Life is About the Journey, Not the DestinationFinally, I heard the bell — that beautiful, beautiful bell. The ringing continued to vibrate deep into my little body as I shook with exhilaration. School was over for the day; I was free at last. First grade is hard. Much harder than kindergarten. I am most certain that this will be the most difficult grade of them all. It will get much easier from here.

I got up from my desk and stretched.  I looked at my friend Jamison and crossed my eyes. What a brilliant new skill I have acquired. I spent the entire summer mastering it. It’s one of my greatest accomplishments. All that work’s paid off – Jamison laughed. I giggled back and we raced over to put on our jackets.

“Knock, knock,” I said in my most boisterous voice.

“Who’s there,” Jamison humored me.


“Chicken who?”

“Chicken butt!” It’s my best joke – my only joke. Someday, I know someone will laugh at it. Not this time.

“Dylan and Jamison, it’s still quiet time, please.” Mrs. Jenesy never looked angry or annoyed. I shrugged my shoulders and continued to the line. As I was standing there, I noticed that the ceiling consisted of tiles. How many are there? 1, 2, 3, 4, 5…

“Dylan, honey, let’s go,” Mrs. Jenesy patiently urged. Agh! Everyone was already out the door. I ran up to the end of the line.

Wow! Those fifth graders are so good. I wish I could draw like that. My inadequacies in art didn’t last long as I submerged myself into the new paintings on the fifth grade hallway wall. Good, good, awesome, good, that one stinks, oh, really good!  The string of paintings ended when the door was a few feet away.

The glorious autumn sunrays beamed through the open doorway, and as we exited, they poured onto my skin. It was a beautiful September day. The air was crisp, the wind was still, the day was warm. I ripped my jacket off and shoved it into my bag, working the straps back onto my shoulders as I pried my way through the colorful crowd of screaming children.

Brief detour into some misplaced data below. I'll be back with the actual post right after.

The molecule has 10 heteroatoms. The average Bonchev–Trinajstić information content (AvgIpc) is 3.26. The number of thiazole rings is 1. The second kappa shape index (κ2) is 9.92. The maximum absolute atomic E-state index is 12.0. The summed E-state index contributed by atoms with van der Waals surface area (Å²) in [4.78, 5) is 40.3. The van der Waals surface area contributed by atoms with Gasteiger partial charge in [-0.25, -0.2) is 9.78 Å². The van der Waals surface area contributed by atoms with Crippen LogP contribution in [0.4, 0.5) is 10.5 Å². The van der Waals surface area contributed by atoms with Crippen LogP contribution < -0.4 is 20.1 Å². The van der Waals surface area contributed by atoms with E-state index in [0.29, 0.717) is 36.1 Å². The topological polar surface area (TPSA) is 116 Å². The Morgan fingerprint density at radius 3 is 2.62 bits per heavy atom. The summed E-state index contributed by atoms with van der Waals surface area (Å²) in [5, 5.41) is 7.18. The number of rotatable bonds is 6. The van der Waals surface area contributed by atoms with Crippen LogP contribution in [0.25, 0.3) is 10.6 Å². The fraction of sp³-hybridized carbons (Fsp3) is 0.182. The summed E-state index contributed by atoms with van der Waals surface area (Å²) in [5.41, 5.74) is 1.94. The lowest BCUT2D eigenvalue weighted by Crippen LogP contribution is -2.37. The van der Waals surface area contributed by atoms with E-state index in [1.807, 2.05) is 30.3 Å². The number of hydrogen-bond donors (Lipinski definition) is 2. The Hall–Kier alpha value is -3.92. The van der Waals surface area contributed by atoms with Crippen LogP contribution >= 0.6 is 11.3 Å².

I found myself standing still amongst the chaos, face up, soaking in the golden goodness from above. I could smell the manure in the horse pasture that stood adjacent to the playground. The horses snorted as they sauntered toward the fence to take carrot and apple pieces from the children with leftover lunches. A fluffy cloud surrounded by little wisps seemed to take up half the sky. It looks like a school bus. Riding the bus home would be so cool. Then I wouldn’t have to walk all the way home. I bet I walk farther than anyone else. It’s like four blocks!

My thoughts were interrupted when a Kindergartener bumped into me. We both stumbled backwards and she ran away to catch up to her mom. As I began my trek home, I made sure to watch for rocks on the sidewalk. I hope I find a rock like the one I found yesterday. I can still see it, all shiny and sparkly. But then I lost it. If I find one like that today, I can give it to mom. She would love it.

But something else caught my eye. A mushroom! No, six mushrooms! I reached down with my finger to touch it, to delicately graze the top and feel how smooth it must be. My finger crushed it. Dang it! Good thing there are five more. They were dirty white, each sporting a few cracks. The one I crushed exposed a grey stem and smelled like earth.

As I inspected the fungi, I noticed something moving. A tiny black ant was carrying another ant on its back. How do they do that? I can’t carry Jamison on my back. I tried last week. We both fell and then got in trouble for horseplaying. Not fair.

When I began walking again, I was backwards. I could feel my cheeks jiggle as each step pounded awkwardly onto the pavement. The view was better this way; I could observe the giant cloud as it morphed into its next disguise. It continued to transform, but I couldn’t distinguish any particular shapes so I turned back around.

I passed by the green house with the little dog that always barks. I gawked at it as I strode by. I’m sure walking slowly must make him happier. In fact, he’s probably cheering me on. At that thought, I began running so as not to disappoint my audience.

Half a block later, I stopped, panting, with my hands on my knees for support. I must have just run for about a mile. I’m getting really good at that. As my head was down, I noticed the bountiful dandelions springing from the lawn of the corner house. Mom likes that they don’t spray their yard. Sometimes they dig up the thistles and leave holes big enough for me lay in. The thistles were back and blooming. She loves the purple puffs that they produce, but I wasn’t about to make that mistake again. I opted for a few bright yellow dandelions, instead, and plucked them up.

Smiling, I tucked the dandelions into my pocket for safe keeping. I sang the song we learned that day in music class as I continued down the sidewalk. After a couple verses, I bent down and picked up a stray stick. I felt it and inspected it to make sure it was indeed brown and rough as sticks must be. It was.

When I looked up, I noticed I was in my yard. I threw the stick in the grass and pulled the wilted flowers out of my pocket. Mom will love these.